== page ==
This was one of Herald Lifestyle's most read articles in 2019.

In the photos from Princess Eugenie's October wedding last year, Sarah Ferguson, the Duchess of York, beams. Wearing a green silk suit, the mother of the bride smiled and waved, as she and the royal family gathered to celebrate the 10th in line to the throne's wedding to tequila ambassador Jack Brooksbank.

However, one particular photo from that day stands out. Superficially, it might look like a stiff family portrait, but the official portrait of the wedding party, showing the Duchess standing only centimetres away from her former father-in-law Prince Philip, is momentous.

It is an image that 20 years ago would have been as unthinkable as the Queen posing in a bikini by the River Dee during her summer holiday.


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Rewind to the late '90s and Fergie had thoroughly cemented her pariah status after a decade of headline-grabbing gaffes and indiscretions.

Having her divorce from Prince Andrew finalised in 1996, the mum-of-two was attempting to dig herself out of financial woe by appearing in Weight Watchers ads and spruiking Wedgewood tea cups with glee abandon.

While she might have retained her title after officially exiting the Windsor family, the vestiges of Fergie's royal life were long gone. No more summers stomping across the moors with the Queen, who had once adored the rambunctious redhead. No more carriage driving with Phillip, a passion they both shared. Fergie was persona non grata behind palace gates, resolutely shunned.

However, complicating the situation hugely was the fact her daughters were not. While privately the Yorks were a close bunch, regularly holidaying together and fronting up to school sports days en masse, they were a family divided.

Christmas still meant Sandringham for Andrew and the York girls with all the Germanic holiday trappings the royal family enjoys. Meanwhile, Fergie was sequestered away in a house away from the estate, each morning sending Beatrice and Eugenie off to spend time with their titled relatives while she was left on her own.

By 2000, Beatrice and Eugenie had reached 12 and 10 respectively and had noticed the iciness if not outright hate their beloved mother faced at the hands of their father's family.

Fergie revealed the devastating truth in a 2000 interview when George Wayne from Vanity Fair asked the then 40-year-old about the sensitive subject. Wayne bluntly inquired: "Has it reached the point at all where Beatrice will look at you and say, 'Mummy, why does Grandpa hate you so much?'"


Fergie pulled no punches revealing the heartbreaking reality. "Oh, yes," the Duchess admitted. "I don't know if she's ever used the word 'hate'. But I think they both want to know why I am excluded from the royal family and family engagements."

Duchess of York, Sarah Ferguson, Fergie.
Duchess of York, Sarah Ferguson, Fergie.

No matter what you think of the hapless royal's behaviour over the years — the toe sucking, the debts, her raucous approach to Windsor life — this scene is heartbreaking. A mother having to find a way to explain to her daughters why their beloved grandparents and extended family so disliked the mum they loved so much.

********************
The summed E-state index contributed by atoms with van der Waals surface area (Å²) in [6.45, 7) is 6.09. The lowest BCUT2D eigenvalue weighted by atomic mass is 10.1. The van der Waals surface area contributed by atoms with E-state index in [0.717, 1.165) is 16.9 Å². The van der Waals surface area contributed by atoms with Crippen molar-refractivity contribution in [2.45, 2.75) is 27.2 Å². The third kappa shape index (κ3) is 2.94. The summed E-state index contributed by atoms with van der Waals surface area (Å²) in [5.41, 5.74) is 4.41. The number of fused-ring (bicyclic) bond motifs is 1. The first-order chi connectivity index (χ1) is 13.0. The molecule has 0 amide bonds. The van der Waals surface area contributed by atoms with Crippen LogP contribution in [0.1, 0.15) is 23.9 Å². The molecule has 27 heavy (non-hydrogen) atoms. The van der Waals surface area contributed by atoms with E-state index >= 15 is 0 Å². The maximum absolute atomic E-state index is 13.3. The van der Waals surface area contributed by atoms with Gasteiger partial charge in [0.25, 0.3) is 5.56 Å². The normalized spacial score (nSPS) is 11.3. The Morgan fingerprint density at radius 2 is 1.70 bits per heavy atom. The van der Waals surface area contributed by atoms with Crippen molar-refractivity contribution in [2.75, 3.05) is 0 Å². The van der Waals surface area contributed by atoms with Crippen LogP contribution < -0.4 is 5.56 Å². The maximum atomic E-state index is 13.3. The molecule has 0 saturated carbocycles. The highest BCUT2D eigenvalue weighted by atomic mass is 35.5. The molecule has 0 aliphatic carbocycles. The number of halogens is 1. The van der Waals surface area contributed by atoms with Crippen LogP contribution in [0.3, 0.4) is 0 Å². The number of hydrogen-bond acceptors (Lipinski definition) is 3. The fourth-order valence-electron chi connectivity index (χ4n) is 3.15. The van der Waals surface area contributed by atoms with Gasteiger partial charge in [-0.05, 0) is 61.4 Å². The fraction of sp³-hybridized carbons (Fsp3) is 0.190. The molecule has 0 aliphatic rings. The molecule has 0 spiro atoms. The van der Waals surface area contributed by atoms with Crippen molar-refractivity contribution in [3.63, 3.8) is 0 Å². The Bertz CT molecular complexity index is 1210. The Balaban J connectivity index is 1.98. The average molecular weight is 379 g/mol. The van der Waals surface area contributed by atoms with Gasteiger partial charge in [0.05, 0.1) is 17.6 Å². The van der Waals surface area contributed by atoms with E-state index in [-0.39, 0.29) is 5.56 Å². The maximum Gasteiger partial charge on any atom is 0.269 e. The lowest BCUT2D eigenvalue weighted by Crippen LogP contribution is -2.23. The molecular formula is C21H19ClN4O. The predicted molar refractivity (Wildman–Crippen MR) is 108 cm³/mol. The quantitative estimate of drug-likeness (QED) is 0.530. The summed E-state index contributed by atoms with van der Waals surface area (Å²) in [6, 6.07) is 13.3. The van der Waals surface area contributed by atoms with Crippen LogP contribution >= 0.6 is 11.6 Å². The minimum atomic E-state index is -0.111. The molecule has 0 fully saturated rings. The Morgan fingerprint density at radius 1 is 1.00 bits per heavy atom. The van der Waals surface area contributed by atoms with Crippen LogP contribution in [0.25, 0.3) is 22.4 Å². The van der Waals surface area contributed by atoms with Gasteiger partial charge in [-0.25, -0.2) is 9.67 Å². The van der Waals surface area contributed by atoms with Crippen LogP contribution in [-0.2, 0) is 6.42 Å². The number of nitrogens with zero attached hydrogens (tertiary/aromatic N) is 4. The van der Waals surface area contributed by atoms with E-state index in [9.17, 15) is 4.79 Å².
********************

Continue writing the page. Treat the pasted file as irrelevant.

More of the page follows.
Fergie's interview goes on to outline, with her signature candour, how she makes sense of her exile from the royal family to her daughters: "I have to explain to them, 'That's just the way it is, and you know what your mummy is like. And you know she has been misrepresented. But that's the way they have chosen to be. But you know, I am slightly different, don't you think, girls?' And the girls say, 'Well, Mummy, you're such fun'. And I say, 'Well, you've got to learn in life that not everybody can like your fun'. Which I learnt at 40 and which they can learn at nine."

It's a politic answer, a deft piece of verbal jiu jitsu. While it might have cheerfully mollified a child, to an adult the searing rejection is blatantly apparent.

While the Duke and Duchess of York might now be the absolute picture of conscious uncoupling executed to sheer perfection, reading Fergie's comments from nearly two decades ago paints a poignant picture of what childhood for Beatrice and Eugenie must have been like: Having to endure uncomfortable conversations and trying to comprehend the schism that had split their family.

Sarah, Duchess of York and Diana, Princess of Wales at the Epsom Derby, 3rd June 1987.
Sarah, Duchess of York and Diana, Princess of Wales at the Epsom Derby, 3rd June 1987.

These days they are held up as paragons of young royalty (society bible Tatler recently crowned Beatrice "Queen Bea" and dubbed her the most popular royal) — they both gamely plug away at charity work while holding down paying jobs. They have managed to arrive into adulthood as smart, interesting modern women and without having racked up any real scandals, a hideous fascinator notwithstanding.

While no date has been set for Beatrice's marriage to Italian/English entrepreneur Edoado Mapelli Mozzi, and it is rumoured the big day will be far less grand Eugenie's wedding, there is one thing that we know for sure. Fergie will be there, grinning for Britain. And the family who once excluded her and relegated her to social Siberia will, to varying degrees, happily stand by the Duchess' side.

Twenty years on, the smiles are real but it is up for debate if the hurt of those childhood conversations is gone.